Insuring A Process System for Independent Agents

By Chris Pryer, Business Writer

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Insuring A Process System for Independent Agents

Successful commercial enterprises seek to provide a product or service at a quality level better than their competition. The competitive advantage, we call it. The more an enterprise can concentrate on the core tasks that directly contribute to the bottom line, the better chance it has of maintaining, or increasing, that competitive advantage.

But how do you consistently prevent the peripheral, albeit necessary, functions whose continual encroachment on company time and resources threaten to undermine the focus on core competencies?

The best solution may be to outsource to a company whose core competencies are your peripheral functions. That is what Underwriters Service Agency, Inc. (USA, Inc.) did when it contracted with Results International Systems (RIS) to process and maintain its insurance policies.

Outsourcing Offers Greater Expertise at Less Cost

Steve Harvey, president and founder of USA, Inc., had always intended to outsource as much of the company’s business processes as possible. Founded to provide independent insurance agents in Oklahoma and parts of Missouri access to standard and non-standard markets in the personal, commercial property and general liability, and transportation insurance lines, Harvey wanted to concentrate solely on growing the operation by aggressively pursuing new policies and lines of business.

But as a broker for independent agents–USA is not a licensed insurance company–his company would have to supply all the support operations a licensed insurance company is expected to provide for its own agents: make filings, handle claims, collect the money, do the billing, and provide customer service.

USA’s small, in-house information technology staff was no match for its growing base of independent agents and the business they generated. Harvey realized the company had to invest in a true “carrier-class” insurance processing system. Already a “virtual” company by design–it outsources most of its business and operational processes–USA decided to put its IT in the hands of Results International Systems, an IT outsourcer with a proven background in the insurance industry.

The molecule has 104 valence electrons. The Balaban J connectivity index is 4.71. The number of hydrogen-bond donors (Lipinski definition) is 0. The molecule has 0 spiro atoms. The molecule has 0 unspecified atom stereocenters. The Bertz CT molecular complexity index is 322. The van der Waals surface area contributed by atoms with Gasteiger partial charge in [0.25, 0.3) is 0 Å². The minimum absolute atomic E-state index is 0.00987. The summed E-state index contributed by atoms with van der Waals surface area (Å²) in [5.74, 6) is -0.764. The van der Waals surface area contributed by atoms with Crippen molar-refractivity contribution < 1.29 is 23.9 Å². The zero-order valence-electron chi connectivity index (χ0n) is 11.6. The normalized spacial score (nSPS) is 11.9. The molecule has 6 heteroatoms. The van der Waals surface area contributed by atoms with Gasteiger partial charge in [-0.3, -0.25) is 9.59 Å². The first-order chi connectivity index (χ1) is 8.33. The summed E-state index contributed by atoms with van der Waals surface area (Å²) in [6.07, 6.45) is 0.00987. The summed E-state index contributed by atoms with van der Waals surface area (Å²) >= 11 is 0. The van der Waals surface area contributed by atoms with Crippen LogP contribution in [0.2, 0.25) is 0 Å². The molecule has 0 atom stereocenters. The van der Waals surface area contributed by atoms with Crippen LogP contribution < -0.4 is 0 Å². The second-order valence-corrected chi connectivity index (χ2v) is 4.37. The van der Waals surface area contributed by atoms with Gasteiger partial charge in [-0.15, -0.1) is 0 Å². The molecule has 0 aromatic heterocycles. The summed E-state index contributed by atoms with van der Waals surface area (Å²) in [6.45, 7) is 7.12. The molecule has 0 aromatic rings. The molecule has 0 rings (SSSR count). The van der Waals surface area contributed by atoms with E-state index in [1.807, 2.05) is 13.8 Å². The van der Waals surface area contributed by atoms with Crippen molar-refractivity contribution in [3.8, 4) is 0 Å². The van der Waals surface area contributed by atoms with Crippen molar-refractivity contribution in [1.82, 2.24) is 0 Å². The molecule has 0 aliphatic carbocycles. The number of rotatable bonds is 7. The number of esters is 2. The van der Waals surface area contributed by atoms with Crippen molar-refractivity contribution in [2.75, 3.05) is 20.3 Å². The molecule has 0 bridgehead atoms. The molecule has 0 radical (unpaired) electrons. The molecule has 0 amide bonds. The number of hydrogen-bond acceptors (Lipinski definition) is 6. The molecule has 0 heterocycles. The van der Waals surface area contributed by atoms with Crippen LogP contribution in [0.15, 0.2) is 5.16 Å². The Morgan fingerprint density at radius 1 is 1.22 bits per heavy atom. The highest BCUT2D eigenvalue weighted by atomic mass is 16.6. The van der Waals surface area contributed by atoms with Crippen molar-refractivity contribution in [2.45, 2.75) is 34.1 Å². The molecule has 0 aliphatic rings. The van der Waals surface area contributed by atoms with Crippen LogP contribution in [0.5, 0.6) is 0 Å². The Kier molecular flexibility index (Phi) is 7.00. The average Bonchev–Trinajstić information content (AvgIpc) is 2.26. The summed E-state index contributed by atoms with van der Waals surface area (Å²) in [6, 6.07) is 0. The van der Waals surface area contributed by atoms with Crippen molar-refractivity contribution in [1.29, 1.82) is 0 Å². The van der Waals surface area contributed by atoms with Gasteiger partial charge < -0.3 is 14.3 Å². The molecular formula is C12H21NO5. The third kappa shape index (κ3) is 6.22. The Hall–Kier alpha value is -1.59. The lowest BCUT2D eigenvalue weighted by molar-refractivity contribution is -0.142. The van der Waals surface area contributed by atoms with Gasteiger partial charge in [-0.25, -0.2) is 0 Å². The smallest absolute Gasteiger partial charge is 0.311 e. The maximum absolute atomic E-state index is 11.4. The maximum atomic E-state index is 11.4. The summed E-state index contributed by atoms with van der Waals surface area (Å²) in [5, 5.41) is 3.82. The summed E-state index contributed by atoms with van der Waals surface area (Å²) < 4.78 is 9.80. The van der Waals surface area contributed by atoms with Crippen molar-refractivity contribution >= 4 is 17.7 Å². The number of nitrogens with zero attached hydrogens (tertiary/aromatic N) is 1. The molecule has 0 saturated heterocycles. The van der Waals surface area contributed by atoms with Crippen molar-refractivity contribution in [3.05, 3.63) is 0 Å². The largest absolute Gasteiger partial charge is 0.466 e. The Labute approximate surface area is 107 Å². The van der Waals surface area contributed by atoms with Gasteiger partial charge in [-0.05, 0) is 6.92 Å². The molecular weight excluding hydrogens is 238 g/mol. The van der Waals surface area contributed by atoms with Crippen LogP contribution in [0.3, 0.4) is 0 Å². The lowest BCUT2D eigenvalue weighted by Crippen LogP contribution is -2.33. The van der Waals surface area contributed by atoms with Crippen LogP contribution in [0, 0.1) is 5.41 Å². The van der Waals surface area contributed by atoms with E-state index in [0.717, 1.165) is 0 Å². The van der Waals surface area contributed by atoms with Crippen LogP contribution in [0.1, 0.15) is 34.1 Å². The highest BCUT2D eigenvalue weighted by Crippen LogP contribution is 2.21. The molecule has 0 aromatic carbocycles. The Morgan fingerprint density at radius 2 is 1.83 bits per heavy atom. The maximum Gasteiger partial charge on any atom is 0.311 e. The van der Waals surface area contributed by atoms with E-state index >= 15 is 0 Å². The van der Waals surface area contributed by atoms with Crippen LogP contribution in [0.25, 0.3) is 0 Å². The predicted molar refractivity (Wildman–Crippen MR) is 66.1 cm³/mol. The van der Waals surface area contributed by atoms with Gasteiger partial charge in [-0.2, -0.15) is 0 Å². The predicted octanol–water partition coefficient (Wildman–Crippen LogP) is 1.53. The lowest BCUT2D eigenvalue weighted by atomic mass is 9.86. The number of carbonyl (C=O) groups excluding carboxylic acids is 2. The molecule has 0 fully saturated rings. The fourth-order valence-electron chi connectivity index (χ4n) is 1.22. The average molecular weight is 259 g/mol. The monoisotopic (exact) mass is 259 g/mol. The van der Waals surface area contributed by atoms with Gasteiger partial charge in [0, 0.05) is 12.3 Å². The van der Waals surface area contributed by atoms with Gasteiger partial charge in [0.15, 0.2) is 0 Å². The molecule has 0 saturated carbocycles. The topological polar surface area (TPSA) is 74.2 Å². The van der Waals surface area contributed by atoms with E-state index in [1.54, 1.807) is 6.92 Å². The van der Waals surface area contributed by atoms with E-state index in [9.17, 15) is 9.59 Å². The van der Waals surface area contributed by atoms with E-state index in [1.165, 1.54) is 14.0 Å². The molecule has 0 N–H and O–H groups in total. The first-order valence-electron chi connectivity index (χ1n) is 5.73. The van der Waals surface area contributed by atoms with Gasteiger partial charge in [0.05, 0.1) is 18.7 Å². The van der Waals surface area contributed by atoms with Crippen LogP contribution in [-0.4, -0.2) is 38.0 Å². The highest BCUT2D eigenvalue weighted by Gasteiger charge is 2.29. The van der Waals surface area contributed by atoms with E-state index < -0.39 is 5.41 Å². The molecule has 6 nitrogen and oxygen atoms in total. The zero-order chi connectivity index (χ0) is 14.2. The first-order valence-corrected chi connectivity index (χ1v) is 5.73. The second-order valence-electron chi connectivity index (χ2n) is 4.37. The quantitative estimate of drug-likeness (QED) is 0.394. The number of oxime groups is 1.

“We had to find an outsourcing partner whose system we could use so we could truly act like an insurance company,” Harvey explains. And he needed the technology yesterday. Because of his tenure with a previous employer who had outsourced its program business to RIS, Harvey knew it already had the technology and a lot of the information necessary to process his work.

He estimates it took about four weeks for RIS to create a customized insurance processing system for him. “Those guys (at RIS) pulled some rabbits out of their pouch and were able to really do the impossible and get us up in a very short order of time,” says Harvey admiringly. “It was incredible.”

Because USA was conceived as a virtual company, outsourcing IT was a foregone conclusion. However, Harvey admits that buying or leasing processing systems can sometimes be cost prohibitive. “There are companies that specialize in certain phases of the industry, but it’s extremely expensive for a general agent to truly employ a full company system. But RIS, because of its technology, was a perfect fit,” he says. Also, according to Atul Saxena, CEO of Results International Systems, “mass customization” allows his company to provide individual insurance processing solutions that are not cost prohibitive.

Understanding the Customer’s Business is the Best Competitive Advantage